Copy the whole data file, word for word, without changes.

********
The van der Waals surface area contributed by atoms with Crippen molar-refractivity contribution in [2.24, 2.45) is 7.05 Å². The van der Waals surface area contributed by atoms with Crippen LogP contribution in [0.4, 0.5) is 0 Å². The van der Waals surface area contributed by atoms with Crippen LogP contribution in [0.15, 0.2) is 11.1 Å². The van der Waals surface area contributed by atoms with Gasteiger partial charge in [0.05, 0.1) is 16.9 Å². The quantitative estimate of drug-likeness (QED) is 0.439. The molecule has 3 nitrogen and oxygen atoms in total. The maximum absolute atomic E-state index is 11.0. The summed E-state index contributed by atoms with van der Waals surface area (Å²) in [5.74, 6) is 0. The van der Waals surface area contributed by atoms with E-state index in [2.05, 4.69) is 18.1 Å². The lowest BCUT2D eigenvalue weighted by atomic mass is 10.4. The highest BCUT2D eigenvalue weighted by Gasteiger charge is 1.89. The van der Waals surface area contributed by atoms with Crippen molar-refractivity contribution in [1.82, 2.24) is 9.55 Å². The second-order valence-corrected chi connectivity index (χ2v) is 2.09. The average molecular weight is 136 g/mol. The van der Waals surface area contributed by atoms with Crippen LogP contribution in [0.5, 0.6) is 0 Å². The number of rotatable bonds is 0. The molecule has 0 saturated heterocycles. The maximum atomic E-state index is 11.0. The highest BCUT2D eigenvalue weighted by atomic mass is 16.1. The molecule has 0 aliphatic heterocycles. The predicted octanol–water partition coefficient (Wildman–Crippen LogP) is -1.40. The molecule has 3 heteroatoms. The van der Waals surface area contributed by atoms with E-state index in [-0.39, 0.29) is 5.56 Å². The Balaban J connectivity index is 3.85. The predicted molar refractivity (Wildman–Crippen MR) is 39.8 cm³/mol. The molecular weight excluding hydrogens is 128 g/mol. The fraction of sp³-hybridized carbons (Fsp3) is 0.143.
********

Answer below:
The van der Waals surface area contributed by atoms with Crippen molar-refractivity contribution in [2.24, 2.45) is 7.05 Å². The van der Waals surface area contributed by atoms with Crippen LogP contribution in [0.4, 0.5) is 0 Å². The van der Waals surface area contributed by atoms with Crippen LogP contribution in [0.15, 0.2) is 11.1 Å². The van der Waals surface area contributed by atoms with Gasteiger partial charge in [0.05, 0.1) is 16.9 Å². The quantitative estimate of drug-likeness (QED) is 0.439. The molecule has 3 nitrogen and oxygen atoms in total. The maximum absolute atomic E-state index is 11.0. The summed E-state index contributed by atoms with van der Waals surface area (Å²) in [5.74, 6) is 0. The van der Waals surface area contributed by atoms with E-state index in [2.05, 4.69) is 18.1 Å². The lowest BCUT2D eigenvalue weighted by atomic mass is 10.4. The highest BCUT2D eigenvalue weighted by Gasteiger charge is 1.89. The van der Waals surface area contributed by atoms with Crippen molar-refractivity contribution in [1.82, 2.24) is 9.55 Å². The second-order valence-corrected chi connectivity index (χ2v) is 2.09. The average molecular weight is 136 g/mol. The van der Waals surface area contributed by atoms with Crippen LogP contribution in [0.5, 0.6) is 0 Å². The number of rotatable bonds is 0. The molecule has 0 saturated heterocycles. The maximum atomic E-state index is 11.0. The highest BCUT2D eigenvalue weighted by atomic mass is 16.1. The molecule has 0 aliphatic heterocycles. The predicted octanol–water partition coefficient (Wildman–Crippen LogP) is -1.40. The molecule has 3 heteroatoms. The van der Waals surface area contributed by atoms with E-state index in [-0.39, 0.29) is 5.56 Å². The Balaban J connectivity index is 3.85. The predicted molar refractivity (Wildman–Crippen MR) is 39.8 cm³/mol. The molecular weight excluding hydrogens is 128 g/mol. The fraction of sp³-hybridized carbons (Fsp3) is 0.143.